Family eating kitchen island

Photo by August de Richelieu on Unsplash

NEW YORK — How long does it take you to make dinner? Despite all the takeout options and delivery services around, it turns out plenty of Americans are still spending a lot of time near the refrigerator! The average American spends over 1,000 hours a year in the kitchen, according to a new survey. That’s nearly three hours a day.

The poll of 2,000 adults looked at the time spent in different parts of the home and found that nearly half of the respondents host guests at least once a year (49%). When they have other people over, respondents say they also spend plenty of time together in the living room (51%) or dining room (32%). Another one in seven cherish the times they spend with loved ones in the kitchen.

Conducted by OnePoll for Whirlpool, the survey finds that Americans’ love for their kitchen shows through their time spent there. One in nine consider it to be “the heart of the home” because it meets their needs, provides comfort, and provides a space to spend time with family and friends.

After all, 73 percent of those surveyed enjoy cooking at least sometimes, with half saying that cooking a meal is just as — if not more — fun than eating it (53%). Seventy-four percent of respondents even say that they wouldn’t mind guests lending them a hand in the kitchen.

Infographic on how people prefer to entertain guests in different rooms of their home.

“The kitchen is where some of our earliest memories with family are made,” says spokesperson Bree Lemmen, Whirlpool kitchen brand manager, in a statement. “Our goal is to create a sense of care in the kitchen, bringing generations together to learn new skills and of course, try new foods.”

No matter what room they’re in, having guests over means one thing for most respondents: cleaning up the day before (74%). Messy homes take away from spending time with loved ones, as one in six Americans have a tough time focusing on other things when their home isn’t clean.

More than half of those surveyed claim they “always” or “often” think about needing to clean their home (53%). Although many love spending time in the kitchen, it tends to fall behind on their list of cleaning priorities.

Respondents use their microwave (46%), dishwasher (50%) and stove or oven (51%) seven or more times a week, but often skip cleaning them at the end of the week. In the kitchen, those surveyed are most likely to clean the stove or oven (61%) and warming drawer (53%) two or less times a month.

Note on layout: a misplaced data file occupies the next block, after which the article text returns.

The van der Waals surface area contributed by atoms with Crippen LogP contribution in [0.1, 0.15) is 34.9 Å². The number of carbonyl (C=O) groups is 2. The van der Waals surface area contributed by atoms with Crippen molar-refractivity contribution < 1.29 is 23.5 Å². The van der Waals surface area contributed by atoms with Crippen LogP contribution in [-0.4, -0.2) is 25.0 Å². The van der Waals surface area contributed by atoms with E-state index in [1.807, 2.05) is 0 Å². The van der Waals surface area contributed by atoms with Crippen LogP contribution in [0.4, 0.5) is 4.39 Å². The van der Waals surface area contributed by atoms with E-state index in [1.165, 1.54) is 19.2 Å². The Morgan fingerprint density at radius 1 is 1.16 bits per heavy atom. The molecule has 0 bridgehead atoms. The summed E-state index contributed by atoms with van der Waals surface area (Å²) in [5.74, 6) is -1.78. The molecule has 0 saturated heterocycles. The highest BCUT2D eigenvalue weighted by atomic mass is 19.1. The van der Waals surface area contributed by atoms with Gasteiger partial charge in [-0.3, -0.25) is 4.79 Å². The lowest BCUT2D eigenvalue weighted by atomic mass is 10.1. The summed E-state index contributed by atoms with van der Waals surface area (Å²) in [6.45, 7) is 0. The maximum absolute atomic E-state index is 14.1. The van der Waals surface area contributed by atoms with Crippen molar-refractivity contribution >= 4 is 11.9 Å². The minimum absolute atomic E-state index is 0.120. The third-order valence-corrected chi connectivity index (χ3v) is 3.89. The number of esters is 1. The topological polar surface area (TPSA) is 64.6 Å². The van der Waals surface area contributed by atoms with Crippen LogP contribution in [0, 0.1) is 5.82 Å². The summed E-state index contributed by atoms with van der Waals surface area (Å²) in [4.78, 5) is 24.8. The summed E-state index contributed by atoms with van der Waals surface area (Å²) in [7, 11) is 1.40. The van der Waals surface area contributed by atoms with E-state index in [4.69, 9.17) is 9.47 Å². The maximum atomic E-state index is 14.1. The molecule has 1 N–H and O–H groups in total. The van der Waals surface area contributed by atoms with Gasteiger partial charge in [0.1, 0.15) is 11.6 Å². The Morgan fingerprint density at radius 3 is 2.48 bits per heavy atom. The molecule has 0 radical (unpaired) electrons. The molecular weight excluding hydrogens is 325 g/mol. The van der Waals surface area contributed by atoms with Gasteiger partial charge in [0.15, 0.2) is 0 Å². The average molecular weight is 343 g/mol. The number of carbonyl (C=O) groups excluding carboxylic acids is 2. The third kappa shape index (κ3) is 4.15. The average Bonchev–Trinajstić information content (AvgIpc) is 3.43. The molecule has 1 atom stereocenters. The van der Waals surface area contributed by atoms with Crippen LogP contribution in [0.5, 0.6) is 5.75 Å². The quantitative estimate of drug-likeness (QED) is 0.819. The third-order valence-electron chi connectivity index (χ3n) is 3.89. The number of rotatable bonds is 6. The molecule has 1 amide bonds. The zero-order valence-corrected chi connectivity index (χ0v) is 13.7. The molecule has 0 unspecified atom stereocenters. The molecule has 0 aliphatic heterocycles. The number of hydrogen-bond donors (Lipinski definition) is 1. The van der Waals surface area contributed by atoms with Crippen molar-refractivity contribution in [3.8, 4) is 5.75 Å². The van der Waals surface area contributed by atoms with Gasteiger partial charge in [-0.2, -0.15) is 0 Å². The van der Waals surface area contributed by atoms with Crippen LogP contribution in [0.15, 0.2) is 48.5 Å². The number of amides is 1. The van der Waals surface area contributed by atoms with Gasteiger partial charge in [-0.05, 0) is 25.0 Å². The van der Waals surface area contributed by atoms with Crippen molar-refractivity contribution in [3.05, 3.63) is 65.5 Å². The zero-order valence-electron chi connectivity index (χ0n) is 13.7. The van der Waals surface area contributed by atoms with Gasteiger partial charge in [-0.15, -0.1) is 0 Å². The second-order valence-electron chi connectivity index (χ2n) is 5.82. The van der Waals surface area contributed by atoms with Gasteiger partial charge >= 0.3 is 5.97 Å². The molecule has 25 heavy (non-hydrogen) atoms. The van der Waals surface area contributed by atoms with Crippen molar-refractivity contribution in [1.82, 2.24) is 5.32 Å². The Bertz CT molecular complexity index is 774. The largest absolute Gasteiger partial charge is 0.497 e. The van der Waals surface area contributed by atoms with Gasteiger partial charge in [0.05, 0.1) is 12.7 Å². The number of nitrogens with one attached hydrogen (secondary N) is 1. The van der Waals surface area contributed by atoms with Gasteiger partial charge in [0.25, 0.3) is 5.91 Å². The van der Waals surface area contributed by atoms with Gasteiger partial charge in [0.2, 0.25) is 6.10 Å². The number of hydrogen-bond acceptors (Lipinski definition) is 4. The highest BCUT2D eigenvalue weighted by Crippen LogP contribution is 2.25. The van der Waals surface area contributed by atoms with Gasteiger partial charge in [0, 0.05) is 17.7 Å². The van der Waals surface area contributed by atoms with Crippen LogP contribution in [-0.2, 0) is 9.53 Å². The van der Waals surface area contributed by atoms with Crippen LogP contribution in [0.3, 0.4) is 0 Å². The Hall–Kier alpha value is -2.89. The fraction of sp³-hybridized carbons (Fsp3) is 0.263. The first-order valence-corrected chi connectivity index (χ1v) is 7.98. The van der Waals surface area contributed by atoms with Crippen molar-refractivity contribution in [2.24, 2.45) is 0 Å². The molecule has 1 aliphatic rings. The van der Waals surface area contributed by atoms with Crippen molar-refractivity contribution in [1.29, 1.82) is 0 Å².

Respondents prefer to use the microwave (25%) or a countertop appliance like a toaster oven or air fryer (24%), or the oven (24%) to heat food.

Survey methodology:

This random double-opt-in survey of 2,000 general population Americans was commissioned by Whirlpool on Nov. 27, 2023. It was conducted by market research company OnePoll, whose team members are members of the Market Research Society and have corporate membership to the American Association for Public Opinion Research (AAPOR) and the European Society for Opinion and Marketing Research (ESOMAR).

About Patrisha Antonaros

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1 Comment

  1. Kung Pao says:

    As a widower nearing 70, I never fully appreciated why my spouse was so anxious to have dinner out. Now I do. I spend at 30-45 minutes preparing, cooking and cleaning up after each breakfast and lunch, then another hour or more doing the same with dinner. It can be tedious and the temptation to go out can be very strong.

    That said: If you want to eat healthy, you must cook at home. The stuff served in restaurants, besides being expensive, is loaded with fats, salt and other empty calories which is all deleterious to health. This does not include the time wasted getting back and forth to a restaurant, dealing with inattentive wait staff providing mediocre service at best and dealing with loud obnoxious people at the next table (yes, it even happens in high end establishments).

    After I clean up at home, I’m out the door for a nature stroll where I find peaceful solitude. I almost never (99% of the time) eat in front of a TV. It’s better that way.